¶ 17 For purposes of our discussion, it is important to bear in mind that the progression of A.P.'s case involved different state court proceedings, each with its own statutory requirements.   With its September 1995 petition for TIA, DPHHS proceeded under § 41-3-404, MCA, and obtained temporary custody in April 1996.   The agency then proceeded under §§ 41-3-601 to -612, MCA, for termination of parental rights and for permanent custody.   On June 5, 1997, the court reviewed DPHHS permanency plan for A.P., closed the final case petition for permanent custody, and approved DPHHS to proceed with adoption and preadoptive placements.   Following this order, the agency placed A.P. in a preadoptive placement with his present Indian custodian and her husband.


¶ 18 These distinctions are important in our determination of whether the requirements of the ICWA have been met as regards the particular state court proceedings at issue.   See M.E.M., 209 Mont. 192, 679 P.2d 1241;  Riffle II, 277 Mont. 388, 922 P.2d 510.


¶ 19 In relevant part, 25 U.S.C. § 1911, provides:

(b) Transfer of proceedings;  declination by tribal court

In any State court proceeding for the foster care placement of, or termination of parental rights to, an Indian child not domiciled or residing within the reservation of the Indian child's tribe, the court, in the absence of good cause to the contrary, shall transfer such proceeding to the jurisdiction of the tribe, absent objection by either parent, upon the petition of either parent or the Indian custodian or the Indian child's tribe: Provided, That such transfer shall be subject to declination by the tribal court of such tribe.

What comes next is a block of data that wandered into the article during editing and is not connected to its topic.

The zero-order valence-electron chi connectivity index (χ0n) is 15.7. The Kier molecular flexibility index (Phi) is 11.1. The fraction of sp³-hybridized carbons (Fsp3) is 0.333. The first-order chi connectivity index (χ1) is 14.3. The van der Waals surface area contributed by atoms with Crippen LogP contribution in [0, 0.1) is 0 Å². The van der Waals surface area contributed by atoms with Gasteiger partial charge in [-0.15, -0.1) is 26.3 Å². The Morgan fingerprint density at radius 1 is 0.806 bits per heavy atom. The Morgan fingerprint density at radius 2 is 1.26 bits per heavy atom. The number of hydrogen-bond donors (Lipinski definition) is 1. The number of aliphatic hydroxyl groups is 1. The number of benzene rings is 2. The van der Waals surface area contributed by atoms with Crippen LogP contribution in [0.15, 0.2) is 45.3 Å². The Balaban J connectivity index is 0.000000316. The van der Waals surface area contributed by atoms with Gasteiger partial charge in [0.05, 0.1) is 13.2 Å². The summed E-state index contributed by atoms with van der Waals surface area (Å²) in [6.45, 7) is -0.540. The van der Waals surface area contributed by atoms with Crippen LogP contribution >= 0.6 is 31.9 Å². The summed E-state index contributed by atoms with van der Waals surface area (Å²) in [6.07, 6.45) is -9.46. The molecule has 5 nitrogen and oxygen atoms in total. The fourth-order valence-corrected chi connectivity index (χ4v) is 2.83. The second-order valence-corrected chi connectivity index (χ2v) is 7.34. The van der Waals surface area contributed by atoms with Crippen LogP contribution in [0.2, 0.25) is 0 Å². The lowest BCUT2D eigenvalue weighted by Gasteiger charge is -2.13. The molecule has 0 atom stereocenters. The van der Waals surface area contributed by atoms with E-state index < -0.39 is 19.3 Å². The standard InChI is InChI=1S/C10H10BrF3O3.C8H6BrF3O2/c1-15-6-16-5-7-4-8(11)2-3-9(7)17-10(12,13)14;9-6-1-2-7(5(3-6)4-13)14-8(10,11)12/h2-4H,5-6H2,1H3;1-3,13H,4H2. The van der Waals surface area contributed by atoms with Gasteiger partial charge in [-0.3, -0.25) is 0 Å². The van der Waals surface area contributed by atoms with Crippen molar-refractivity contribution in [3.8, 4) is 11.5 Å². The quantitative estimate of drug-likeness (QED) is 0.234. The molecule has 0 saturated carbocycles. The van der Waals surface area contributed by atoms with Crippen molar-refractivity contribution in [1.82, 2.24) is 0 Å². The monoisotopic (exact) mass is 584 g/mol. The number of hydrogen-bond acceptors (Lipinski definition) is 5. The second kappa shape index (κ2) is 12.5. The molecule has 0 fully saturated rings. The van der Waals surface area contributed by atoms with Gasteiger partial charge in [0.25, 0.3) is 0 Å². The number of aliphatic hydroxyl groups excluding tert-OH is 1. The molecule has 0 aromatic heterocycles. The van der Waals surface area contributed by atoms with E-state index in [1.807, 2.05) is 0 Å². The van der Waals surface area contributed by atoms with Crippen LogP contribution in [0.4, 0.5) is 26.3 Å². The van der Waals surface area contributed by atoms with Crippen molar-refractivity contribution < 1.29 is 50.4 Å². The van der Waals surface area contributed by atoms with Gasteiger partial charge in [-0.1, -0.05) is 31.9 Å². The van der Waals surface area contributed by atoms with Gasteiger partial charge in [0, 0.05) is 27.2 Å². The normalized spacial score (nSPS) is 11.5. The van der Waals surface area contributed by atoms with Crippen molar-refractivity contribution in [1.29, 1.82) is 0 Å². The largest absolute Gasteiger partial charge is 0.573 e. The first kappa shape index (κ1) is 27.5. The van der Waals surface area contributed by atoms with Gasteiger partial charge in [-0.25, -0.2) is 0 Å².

As can be seen from the plain language of this statute, state court proceedings are required to be transferred to tribal jurisdiction where "foster care placement" or "termination of parental rights" is the matter *526 at issue.   As noted by the Supreme Court in Mississippi Band of Choctaw Indians v. Holyfield (1989), 490 U.S. 30, 109 S.Ct. 1597, 104 L.Ed.2d 29:

At the heart of the ICWA are its provisions concerning jurisdiction over Indian child custody proceedings.  Section 1911 lays out a dual jurisdictional scheme....  Section 1911(b) ... creates concurrent but presumptively tribal jurisdiction in the case of children not domiciled on the reservation:  on petition of either parent or the tribe, state-court proceedings for foster care placement or termination of parental rights are to be transferred to the tribal court, except in cases of "good cause," objection by either parent, or declination of jurisdiction by the tribal court.

 Holyfield, 490 U.S. at 36, 109 S.Ct. 1597 (emphasis added).


¶ 20 Foster care placement is defined in 25 U.S.C. § 1903(1)(i) and involves temporary placement of the child "but where parental rights have not been terminated."  Section 1903(1)(ii) defines termination of parental rights as "any action resulting in the termination of the parent-child relationship."   Accordingly, under § 1911(b), the ICWA provides only for transfer of state court proceedings prior to termination of parental rights.


¶ 21 In the instant case, prior to the termination of parental rights, there was no petition by either of A.P.'s parents for transfer of the state court proceedings to Tribal Court.   Moreover, there was no challenge or objection by A.P.'s parents or the Tribes to such proceedings taking place in state court, to the temporary and permanent custody orders or to the termination of parental rights order issued by the court in October **1190 1996.   Indeed, the Tribes effectively declined transfer of jurisdiction by failing to request transfer in the state court proceedings under § 1911(b) and by failing to intervene under § 1911(c) despite being given actual notice of the proceedings.


¶ 22 By the time the Tribes first appeared and moved to transfer, A.P.'s case had progressed to the point where his parents' rights had been terminated and to the point where custody had been permanently placed with DPHHS with approval for preadoptive placements and adoption.   In fact, state court proceedings had terminated altogether before the Tribes' motion was filed.   Accordingly, we conclude that the District Court correctly determined that § 1911(b) did not apply to the Tribes' transfer motion because, at the time it was filed, there was no ongoing state court proceeding for foster care placement or termination of parental rights.